To corporations, who also run private DNS for internal compute, the openness of DNS allows for network control and policy enforcement. For example, the traditional DNS protocol has allowed organizations to see and subsequently block or redirect requests to look up domains perceived as bad (e.g., those associated with malware or with content that is deemed not suitable for the workplace). Controlling DNS provides part of means to both optimize what’s considered good and protect from what’s considered bad network utilization.

With DoH, that goes away for queries to the public DNS.

Aside: there are other means to encrypt DNS. For instance, DNSCrypt and DNSCurve can be used to encrypt the DNS communication between the client and the DNS resolver, and the DNS resolver and the DNS authority, respectively. These protocols are not IETF standards and were not widely adopted. DNS over TLS (DoT) has emerged recently, to secure the DNS communication over a unique port such that the traffic can be identified (RFC 7858). However, DoT does not obfuscate the fact that it is DNS, whereas DoH presents no differently than any other https traffic.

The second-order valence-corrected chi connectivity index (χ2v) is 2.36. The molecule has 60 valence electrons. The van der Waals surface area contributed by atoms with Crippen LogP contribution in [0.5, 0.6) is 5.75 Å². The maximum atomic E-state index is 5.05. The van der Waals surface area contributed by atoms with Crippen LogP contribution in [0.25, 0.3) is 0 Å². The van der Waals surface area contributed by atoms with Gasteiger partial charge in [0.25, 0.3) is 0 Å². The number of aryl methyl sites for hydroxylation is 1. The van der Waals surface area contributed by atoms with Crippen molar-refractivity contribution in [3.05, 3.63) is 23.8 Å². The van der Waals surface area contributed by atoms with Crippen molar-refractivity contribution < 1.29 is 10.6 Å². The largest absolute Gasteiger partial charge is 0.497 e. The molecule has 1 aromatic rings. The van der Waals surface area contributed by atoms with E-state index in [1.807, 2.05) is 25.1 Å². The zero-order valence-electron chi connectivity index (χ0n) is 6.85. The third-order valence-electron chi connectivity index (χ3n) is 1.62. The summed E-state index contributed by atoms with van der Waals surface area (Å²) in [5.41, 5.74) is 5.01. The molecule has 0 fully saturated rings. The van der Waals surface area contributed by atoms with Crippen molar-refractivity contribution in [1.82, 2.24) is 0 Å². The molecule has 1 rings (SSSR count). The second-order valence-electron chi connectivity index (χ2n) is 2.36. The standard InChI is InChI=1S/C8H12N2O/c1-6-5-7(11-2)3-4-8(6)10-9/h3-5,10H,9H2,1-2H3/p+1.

For Consumers, DoH Offers Privacy?

A DNS query contains a few key pieces of data: the originating IP address of the device or local router, and the domain name of requested resources.

It follows that if we saw a bunch of DNS queries issued from a specific IP address, there is a great deal we could learn about the user behind that address: what online activity they [try to] perform, what information they [try to] access, etc. It’s easy to understand why ISPs and advertisers love DNS data. It’s an easy way to gather data about users.